BEIJING — Attempts to block Beijing’s goal of bringing Taiwan under its control are like “stretching out an arm to block a car,” China said in its latest rhetorical broadside against the self-governing island republic’s independence-minded president.
The statement issued late Tuesday takes aim at Tsai Ing-wen's recent announcement of measures to counter China's "one country, two systems" framework for political unification with the island.
Spokesman for the Chinese Cabinet’s Taiwan Affairs Office An Fengshan accused Tsai of harming relations between the sides and using the welfare of the Taiwanese people as a “poker chip” for the sake of electoral gains.
Such actions "stand in opposition to the interests and welfare of our Taiwan compatriots, and endeavor to block progress by compatriots on both sides to progress," An said. "All it is, is stretching out an arm to block a car," he said, using a common Chinese expression to describe a futile action.
China says Taiwan is a part of its territory that must be brought under its control by force if necessary, despite the social, political and economic differences developed between them since they separated amid civil war 70 years ago.
Tsai of the pro-independence Democratic Progressive Party was elected in a 2016 landslide, but has seen her approval ratings fall as she prepares to seek re-election next year.
In a meeting on national security Monday, Tsai said relations with China must be "viewed in a positive way, but only when the principle of equal dignity is safeguarded," according to the official Central News Agency.
Taiwan's legal and political institutions need strengthening and its military needs bolstering — including through bigger budgets — while economic competitiveness needs to be raised and greater outreach make to the international community to counter Beijing's isolation campaign, she said.
"As long as we stay united, national sovereignty, freedom and democracy will not be eroded, and 'one country, two systems' will not become the future of Taiwan," Tsai said.
China cut off contacts with Tsai’s government shortly after her election and has deployed a carrot-and-stick strategy to undercut her support among the island’s voters. That includes inducements for Taiwanese to live and work in China by offering them local legal status, appealing especially to young creatives and technology workers frustrated by Taiwan’s small market and stagnant wages.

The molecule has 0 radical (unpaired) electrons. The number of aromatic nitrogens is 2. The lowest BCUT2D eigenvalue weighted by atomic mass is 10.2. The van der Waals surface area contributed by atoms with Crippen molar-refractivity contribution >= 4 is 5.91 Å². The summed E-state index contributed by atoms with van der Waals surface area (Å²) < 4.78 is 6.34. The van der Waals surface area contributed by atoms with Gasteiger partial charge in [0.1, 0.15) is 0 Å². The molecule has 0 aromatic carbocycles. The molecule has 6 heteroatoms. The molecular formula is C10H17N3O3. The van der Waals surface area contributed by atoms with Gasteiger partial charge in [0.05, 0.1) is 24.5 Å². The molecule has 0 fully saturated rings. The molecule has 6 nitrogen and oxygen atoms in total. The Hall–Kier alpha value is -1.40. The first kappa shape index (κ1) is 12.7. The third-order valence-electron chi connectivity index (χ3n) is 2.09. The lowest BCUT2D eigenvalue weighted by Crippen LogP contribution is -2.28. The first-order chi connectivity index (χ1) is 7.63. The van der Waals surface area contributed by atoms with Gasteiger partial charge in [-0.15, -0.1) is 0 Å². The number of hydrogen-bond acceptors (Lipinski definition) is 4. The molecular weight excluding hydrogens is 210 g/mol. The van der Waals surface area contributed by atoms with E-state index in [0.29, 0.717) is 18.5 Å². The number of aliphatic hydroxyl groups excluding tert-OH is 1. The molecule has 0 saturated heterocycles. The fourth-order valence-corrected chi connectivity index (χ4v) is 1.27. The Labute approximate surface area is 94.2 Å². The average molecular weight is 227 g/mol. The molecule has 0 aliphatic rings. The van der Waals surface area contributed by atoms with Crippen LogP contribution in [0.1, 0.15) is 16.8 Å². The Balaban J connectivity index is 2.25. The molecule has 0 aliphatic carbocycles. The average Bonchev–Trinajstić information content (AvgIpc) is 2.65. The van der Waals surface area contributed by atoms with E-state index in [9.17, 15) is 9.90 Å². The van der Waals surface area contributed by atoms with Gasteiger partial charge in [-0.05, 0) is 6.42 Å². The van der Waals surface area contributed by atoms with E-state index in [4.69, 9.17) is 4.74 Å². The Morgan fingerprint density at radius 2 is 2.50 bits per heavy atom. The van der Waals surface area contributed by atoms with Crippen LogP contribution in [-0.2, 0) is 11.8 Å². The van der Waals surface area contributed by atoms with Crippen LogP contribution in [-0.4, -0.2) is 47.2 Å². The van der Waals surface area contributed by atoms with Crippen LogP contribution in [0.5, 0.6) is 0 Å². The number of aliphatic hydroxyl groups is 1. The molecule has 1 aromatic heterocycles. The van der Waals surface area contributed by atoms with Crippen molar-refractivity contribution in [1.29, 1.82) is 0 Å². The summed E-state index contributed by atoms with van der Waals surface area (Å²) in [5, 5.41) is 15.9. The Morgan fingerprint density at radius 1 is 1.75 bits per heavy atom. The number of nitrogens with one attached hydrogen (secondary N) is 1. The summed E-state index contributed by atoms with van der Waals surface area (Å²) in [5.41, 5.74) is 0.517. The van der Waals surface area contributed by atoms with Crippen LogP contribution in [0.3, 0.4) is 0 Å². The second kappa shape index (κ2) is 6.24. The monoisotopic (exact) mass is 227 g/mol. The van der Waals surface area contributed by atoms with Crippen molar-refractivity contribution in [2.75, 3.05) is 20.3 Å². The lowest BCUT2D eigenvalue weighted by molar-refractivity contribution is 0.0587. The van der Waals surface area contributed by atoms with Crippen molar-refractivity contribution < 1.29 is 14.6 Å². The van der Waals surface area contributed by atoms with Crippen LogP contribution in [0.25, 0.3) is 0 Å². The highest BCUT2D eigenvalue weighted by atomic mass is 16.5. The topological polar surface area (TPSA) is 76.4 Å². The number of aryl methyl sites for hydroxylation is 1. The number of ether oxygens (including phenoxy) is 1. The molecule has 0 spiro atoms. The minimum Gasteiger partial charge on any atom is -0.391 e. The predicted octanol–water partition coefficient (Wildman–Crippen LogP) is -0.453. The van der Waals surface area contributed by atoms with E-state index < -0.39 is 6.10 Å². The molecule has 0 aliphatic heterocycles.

It has backed that up with a drive to poach away Taiwan's dwindling number of diplomatic allies, leaving it with just 17, blocking its participation in international gatherings and stepping-up its saber rattling through wargames and threatening statements from leading military figures.
Those include president and ruling Communist Party Xi Jinping, who commands the armed forces, and in a January address renewed the threat of military action against the island. He received further endorsement from members of the Beijing-appointed Taiwan delegation to this month’s annual meeting of China’s ceremonial legislature, none of whom come from Taiwan or have any more than tenuous connections to the island.
Xi "will not allow (unification) to be postponed indefinitely," Hong Kong's South China Morning Post newspaper quoted delegate Cai Peihui as saying.
China’s strategy and impatience with Tsai’s administration among Taiwanese voters seems to be having an effect. The DPP took a beating in November’s local elections, and public opinion surveys put her approval rating at around 25 percent.
While Taiwanese increasingly favor closer economic ties and exchanges with Taiwan, the island's 23 million residents as a whole remain overwhelmingly opposed to political unification with China.
Although the U.S. cut diplomatic ties with Taiwan in favor of China 40 years ago, it remains a strong Taiwanese ally and is legally committed to consider threats to the island a matter of deep concern.
Support for Taiwan has remained strong under President Donald Trump and the island’s request for new warplanes and other armaments have been seen as receiving a friendly reception in Washington, which is at loggerheads with Beijing over trade and other issues.